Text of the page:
It was at the latter that Zunz became interested in magazine writing.

“I’m honestly more compelled to tell someone’s story and figure out why something happens rather than just reporting on the facts,"  he says. "The time spent on each magazine feature is a really valuable thing as well as the design aspect that plays a huge role in the story.”

This passion landed him at Field and Stream for the summer as part of his ASME internship, and although Zunz admits he is the only one in his family who isn’t really interested in hunting and fishing, the experience has given him the opportunity to write, research and even work hand-in-hand with deputy editor and former ASME intern Colin Kearns.

Zunz say that Kearns really gave him a hands-on experience at his internship and helped him learn the role of an editor.

“He’ll give about half of his stories to me without telling me what he thinks of them and say ‘Give me your thoughts, write me out a couple paragraphs about what it needs,’” says Zunz.

Despite being intimidated at first, Zunz found that for the most part, he and Kearns see eye-to-eye. He must have done something right as he was given the opportunity to act as the assigning editor for a feature story on pike fishing in the fall. During this process he not only reworked the two-year-old pitch to make it more relevant, but also offered his opinions to all aspects of the package including the art and design.

When it comes to his future, Zunz has nothing to worry about. After he finishes up his internship, he has two days off before starting a full-time job as the assistant digital editor at Golfweek, a position that the magazine held for him while he was away for the summer at Field and Stream. While Zunz is excited to start his career in his home state, he admits that returning to New York City is not out of the question.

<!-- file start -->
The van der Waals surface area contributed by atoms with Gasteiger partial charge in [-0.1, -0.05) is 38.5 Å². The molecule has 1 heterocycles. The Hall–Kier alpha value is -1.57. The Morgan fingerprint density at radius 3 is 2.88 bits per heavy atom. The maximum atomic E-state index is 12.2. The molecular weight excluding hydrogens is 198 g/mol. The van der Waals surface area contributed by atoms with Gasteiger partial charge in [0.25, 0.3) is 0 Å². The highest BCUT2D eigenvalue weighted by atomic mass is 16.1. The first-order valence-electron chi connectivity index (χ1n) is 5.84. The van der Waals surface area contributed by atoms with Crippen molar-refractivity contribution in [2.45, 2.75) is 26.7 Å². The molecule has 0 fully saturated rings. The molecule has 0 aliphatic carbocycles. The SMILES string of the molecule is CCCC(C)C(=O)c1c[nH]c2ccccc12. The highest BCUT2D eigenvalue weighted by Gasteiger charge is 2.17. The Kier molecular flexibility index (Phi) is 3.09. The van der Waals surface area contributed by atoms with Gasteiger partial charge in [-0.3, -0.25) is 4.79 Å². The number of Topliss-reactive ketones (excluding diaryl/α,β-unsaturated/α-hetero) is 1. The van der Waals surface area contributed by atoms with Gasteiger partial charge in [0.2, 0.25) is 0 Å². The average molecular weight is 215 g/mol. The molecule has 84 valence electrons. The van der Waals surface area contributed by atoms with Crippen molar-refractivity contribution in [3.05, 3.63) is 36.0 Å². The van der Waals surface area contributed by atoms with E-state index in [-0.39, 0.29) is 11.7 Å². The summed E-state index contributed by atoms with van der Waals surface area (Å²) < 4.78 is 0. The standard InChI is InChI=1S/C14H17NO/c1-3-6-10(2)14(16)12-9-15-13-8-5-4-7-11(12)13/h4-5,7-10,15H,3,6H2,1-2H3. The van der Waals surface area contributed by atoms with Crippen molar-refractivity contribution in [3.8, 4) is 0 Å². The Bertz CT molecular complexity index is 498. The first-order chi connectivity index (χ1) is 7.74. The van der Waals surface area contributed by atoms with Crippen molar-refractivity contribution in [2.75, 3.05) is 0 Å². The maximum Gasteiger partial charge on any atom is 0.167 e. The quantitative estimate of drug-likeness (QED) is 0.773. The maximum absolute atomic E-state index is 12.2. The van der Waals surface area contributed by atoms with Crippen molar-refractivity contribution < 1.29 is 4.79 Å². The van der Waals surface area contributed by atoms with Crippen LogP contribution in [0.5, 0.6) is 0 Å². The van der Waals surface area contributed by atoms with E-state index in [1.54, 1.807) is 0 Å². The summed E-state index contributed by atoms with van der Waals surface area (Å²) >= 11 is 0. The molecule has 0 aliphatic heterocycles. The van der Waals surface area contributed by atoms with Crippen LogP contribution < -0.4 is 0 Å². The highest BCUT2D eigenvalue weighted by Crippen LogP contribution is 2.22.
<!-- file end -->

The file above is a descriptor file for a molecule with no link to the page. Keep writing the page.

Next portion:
“If you would’ve asked me in the beginning of the summer if I would return, I would have said ‘no way,’” he says. “But, now I think I could make it work.”

--Written by Lindsey Murray, Temple University, Real Simple
Edited by Alexandra Whittaker, Marquette University, InStyle

Monday, August 4, 2014

Leaving the Labyrinth

Mazes. They mystify us, they intrigue us, and they frustrate us. Their twists, turns, and dead ends offer endless opportunities for us to make decisions that could swiftly shift our direction, or worse, halt us in our tracks.

Mazes have become an integral part of my internship at National Geographic Magazine…literally. In my second week as an intern, Nat Geo’s video team recruited me to help produce a short, online video on the “science of mazes.” I needed to find expert sources, write interview questions, attend shoots, and compile all location and personal legal releases. I worked on the video for the majority of my summer, and it was published in my ninth week (shortly after D.C.’s National Building Museum opened its “BIG Maze” exhibit).

In addition to the video, I had the opportunity to explore the topic from an editorial standpoint. When it was proposed that a news article on maze research accompany the video, I jumped at the chance to write it. The catch, I later found out, was that in order for this research to be considered “newsworthy” and therefore publishable, it needed to be less than one month old or embargoed (not yet published).

To find such research proved easier said than done. In fact, my efforts led me to several dead ends.